It may appear to outside observers that colleges and universities have made tremendous progress in regard to racial attitudes and practices over the past several decades.
Certainly their brochures and other public relations materials would lead to this conclusion, as do the messages on their websites and social media platforms.
But the intensity and frequency of demonstrations conducted by students of color on campuses across the nation during the last few months do not reconcile with the sense of racial harmony that the institutions have attempted to convey.
Further, faculty and administrators of color have offered their own testimonies of marginalization and exclusion that echo the students’ expressions of dissatisfaction.
The recent outbursts of discontent may have caught many white academics by surprise, but they result from a prolonged, repetitive litany of mistreatment, insults, slights, and even physical attacks that people of color have endured in predominantly white institutions since the ramping up of higher education desegregation in the 1970s.
Students on campus after campus are assailing the culture of the academy as one that supports and extends white privilege; minimizes the presence and influence of people of color in the student, faculty, and administrative ranks; and presents Eurocentric studies as the only legitimate source of knowledge, while simultaneously ignoring or minimizing the contributions of non-whites to the development of American society and world civilizations.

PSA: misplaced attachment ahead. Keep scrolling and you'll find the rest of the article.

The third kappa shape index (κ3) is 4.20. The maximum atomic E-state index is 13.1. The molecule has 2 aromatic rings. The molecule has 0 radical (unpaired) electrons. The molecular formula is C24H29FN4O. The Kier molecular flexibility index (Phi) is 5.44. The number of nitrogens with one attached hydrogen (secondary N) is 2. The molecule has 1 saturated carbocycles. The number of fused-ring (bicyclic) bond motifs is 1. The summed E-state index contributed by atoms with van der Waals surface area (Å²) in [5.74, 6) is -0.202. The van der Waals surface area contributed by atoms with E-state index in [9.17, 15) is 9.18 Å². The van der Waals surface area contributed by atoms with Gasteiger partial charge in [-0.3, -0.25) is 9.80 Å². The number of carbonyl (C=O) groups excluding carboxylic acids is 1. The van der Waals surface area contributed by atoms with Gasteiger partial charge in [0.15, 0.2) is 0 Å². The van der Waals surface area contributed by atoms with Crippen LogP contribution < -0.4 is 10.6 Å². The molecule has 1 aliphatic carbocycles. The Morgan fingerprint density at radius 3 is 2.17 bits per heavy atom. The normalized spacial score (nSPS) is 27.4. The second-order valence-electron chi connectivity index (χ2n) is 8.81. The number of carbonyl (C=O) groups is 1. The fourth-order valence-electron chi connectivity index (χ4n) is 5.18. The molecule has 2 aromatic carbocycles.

For more than four decades, I have been a member of a select group—academics of color who have spent most of our lives inside predominantly white colleges. From this vantage point, I recognize the validity of the charges and concerns of the demonstrating students, and I applaud their actions. During my career, I have attempted to call attention to the disjunction between what we say and what we do in the academy on matters of race and racism.
Read more at the Chronicle of Higher Education.